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Reorient one (somehow)

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Pick points on moving surface

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Remove moving surface

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Points become proxy for surface

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Find closest points on stationary surface

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Measure the total distance

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Remove stationary surface

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Points become proxy for surface

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Register point sets (rigid)

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Restore stationary surface

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Find (new) closest points

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Remove stationary surface

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Register Points

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Register Points, and so on…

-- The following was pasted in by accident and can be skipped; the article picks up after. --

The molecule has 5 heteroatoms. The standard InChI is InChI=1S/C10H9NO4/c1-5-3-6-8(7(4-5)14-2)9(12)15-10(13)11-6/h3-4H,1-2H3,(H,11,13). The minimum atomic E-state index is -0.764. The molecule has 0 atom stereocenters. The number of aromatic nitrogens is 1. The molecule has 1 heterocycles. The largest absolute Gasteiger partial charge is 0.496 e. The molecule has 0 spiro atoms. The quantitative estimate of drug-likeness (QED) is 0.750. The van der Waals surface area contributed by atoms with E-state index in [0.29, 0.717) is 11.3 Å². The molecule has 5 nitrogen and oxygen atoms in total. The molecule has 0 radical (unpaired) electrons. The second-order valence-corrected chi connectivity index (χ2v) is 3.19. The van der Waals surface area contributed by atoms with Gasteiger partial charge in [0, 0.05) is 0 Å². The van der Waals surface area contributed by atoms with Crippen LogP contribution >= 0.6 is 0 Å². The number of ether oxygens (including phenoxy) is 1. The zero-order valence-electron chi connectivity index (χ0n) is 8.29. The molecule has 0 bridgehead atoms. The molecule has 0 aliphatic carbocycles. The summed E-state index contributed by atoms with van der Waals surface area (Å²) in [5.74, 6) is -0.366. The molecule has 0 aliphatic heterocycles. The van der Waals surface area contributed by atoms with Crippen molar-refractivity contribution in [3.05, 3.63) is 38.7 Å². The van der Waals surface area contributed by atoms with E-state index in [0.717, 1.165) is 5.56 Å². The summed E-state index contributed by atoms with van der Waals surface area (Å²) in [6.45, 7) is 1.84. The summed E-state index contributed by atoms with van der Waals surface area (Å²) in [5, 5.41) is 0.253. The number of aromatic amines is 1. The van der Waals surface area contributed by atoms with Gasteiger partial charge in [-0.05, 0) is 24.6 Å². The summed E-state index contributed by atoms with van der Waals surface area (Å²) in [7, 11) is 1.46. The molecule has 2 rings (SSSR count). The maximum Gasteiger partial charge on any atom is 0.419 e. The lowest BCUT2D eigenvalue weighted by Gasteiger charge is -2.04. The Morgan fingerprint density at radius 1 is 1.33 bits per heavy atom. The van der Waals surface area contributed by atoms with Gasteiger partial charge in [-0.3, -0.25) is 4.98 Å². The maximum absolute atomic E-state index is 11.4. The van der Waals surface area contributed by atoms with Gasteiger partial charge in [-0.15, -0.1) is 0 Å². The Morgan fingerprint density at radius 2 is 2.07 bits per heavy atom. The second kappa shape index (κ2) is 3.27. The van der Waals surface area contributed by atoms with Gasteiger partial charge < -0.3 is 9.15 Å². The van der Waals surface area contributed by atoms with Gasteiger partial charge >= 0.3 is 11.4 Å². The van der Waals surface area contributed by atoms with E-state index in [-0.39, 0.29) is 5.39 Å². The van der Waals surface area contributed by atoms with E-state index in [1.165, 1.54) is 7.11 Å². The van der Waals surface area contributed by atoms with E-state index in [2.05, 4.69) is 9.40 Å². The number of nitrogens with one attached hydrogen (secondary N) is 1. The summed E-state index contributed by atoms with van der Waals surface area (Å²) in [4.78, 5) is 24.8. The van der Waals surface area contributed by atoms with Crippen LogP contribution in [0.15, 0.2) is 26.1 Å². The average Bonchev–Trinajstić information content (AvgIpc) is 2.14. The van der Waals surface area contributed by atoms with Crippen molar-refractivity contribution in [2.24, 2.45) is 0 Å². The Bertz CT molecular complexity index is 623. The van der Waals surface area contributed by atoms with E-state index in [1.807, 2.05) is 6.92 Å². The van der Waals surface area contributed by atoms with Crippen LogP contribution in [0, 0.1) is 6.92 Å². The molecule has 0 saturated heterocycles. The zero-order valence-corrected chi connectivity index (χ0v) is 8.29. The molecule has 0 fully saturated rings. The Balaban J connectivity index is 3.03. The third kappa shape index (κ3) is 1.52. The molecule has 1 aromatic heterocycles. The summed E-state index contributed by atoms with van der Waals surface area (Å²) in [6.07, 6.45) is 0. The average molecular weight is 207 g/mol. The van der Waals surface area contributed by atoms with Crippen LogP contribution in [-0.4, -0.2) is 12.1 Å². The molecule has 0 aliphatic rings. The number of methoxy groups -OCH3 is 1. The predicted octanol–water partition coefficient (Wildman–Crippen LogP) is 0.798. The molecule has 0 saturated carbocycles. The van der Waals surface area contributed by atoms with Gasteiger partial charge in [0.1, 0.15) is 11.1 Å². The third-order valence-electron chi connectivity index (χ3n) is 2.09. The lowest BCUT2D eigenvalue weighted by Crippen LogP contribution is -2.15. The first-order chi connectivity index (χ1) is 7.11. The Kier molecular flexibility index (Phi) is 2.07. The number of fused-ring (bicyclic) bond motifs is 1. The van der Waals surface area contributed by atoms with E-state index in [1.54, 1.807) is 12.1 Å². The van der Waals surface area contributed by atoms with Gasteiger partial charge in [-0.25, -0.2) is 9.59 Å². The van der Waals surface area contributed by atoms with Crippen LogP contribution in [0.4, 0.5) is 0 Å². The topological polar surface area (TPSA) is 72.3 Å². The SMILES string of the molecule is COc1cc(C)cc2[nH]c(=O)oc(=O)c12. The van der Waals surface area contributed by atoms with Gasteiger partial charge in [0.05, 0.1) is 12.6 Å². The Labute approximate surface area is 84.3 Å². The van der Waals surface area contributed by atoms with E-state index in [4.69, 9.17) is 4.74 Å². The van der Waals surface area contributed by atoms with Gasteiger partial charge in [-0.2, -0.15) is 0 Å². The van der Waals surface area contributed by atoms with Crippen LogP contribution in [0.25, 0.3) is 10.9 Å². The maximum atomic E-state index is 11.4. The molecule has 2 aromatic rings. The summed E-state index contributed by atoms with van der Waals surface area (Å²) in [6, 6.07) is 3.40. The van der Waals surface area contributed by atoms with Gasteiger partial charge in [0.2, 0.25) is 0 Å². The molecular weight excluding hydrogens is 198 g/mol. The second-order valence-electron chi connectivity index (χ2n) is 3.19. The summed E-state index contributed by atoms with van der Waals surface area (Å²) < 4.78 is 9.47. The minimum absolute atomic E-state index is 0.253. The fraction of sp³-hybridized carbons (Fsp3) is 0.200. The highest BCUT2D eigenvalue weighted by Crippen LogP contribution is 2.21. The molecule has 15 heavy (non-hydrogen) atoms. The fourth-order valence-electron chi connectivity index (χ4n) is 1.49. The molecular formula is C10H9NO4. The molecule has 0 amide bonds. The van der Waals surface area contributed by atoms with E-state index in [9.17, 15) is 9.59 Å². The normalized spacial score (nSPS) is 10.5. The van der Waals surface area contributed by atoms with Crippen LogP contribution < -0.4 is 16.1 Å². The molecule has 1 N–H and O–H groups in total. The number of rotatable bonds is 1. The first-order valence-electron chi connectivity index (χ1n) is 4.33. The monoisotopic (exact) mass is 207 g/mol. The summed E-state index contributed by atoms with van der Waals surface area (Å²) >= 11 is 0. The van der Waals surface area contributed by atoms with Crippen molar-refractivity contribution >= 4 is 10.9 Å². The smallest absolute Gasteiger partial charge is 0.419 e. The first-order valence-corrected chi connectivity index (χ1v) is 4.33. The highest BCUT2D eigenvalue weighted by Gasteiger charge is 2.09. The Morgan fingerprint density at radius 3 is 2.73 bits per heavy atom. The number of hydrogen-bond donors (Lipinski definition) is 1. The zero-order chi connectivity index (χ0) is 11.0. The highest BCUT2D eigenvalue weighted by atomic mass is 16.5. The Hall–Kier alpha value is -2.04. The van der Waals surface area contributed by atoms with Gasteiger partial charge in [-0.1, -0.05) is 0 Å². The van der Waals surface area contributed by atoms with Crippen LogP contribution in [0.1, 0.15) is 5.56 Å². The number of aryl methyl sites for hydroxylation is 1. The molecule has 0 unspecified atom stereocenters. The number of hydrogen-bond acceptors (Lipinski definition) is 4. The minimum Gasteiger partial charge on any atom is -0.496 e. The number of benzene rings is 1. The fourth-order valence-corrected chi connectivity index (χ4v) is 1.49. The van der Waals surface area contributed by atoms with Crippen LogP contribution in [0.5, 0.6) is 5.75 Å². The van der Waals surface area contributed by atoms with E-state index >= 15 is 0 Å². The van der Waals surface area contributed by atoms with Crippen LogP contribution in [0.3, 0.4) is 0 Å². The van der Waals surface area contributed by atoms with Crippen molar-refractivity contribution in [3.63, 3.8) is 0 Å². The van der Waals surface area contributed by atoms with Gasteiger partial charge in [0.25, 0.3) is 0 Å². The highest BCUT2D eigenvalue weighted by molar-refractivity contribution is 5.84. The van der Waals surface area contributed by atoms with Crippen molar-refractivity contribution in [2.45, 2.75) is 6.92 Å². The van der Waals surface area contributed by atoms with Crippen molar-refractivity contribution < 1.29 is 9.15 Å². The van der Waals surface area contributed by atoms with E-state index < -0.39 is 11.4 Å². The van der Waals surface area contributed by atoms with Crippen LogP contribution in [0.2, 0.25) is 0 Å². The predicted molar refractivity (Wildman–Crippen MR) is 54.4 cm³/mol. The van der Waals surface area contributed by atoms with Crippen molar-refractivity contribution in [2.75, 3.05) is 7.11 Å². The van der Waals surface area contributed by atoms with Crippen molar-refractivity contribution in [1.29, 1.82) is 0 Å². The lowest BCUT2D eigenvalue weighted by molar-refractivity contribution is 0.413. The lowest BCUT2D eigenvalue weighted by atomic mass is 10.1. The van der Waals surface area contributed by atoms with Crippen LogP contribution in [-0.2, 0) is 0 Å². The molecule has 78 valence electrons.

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Iterative Closest-Point Algorithm: Find closest points Measure total distance Register points Stop when distance change is small.

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ICP: Image-to-Image Dawant et al.

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ICP: Image to Patient The BrainLab VectorVision surgical guidance system uses surface-based registration.

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ICP requires surface delineation, which is a problem in Image Segmentation Example: Level Set Segmen- tation (Dawant et al.)

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The fiducial marker is used in prospective registration for image- guided surgery. The Most Common Application of The Point-based Method: The Fiducial Marker

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Image-Guided Surgery...and the other is the patient. One view is an image.... Just another image registration problem.

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Acustar ™ Allen, Maciunas, Fitzpatrick, and Galloway (J&J Z-Kat) are implanted into the skull. Posts [Maurer, et al., TMI, 1997]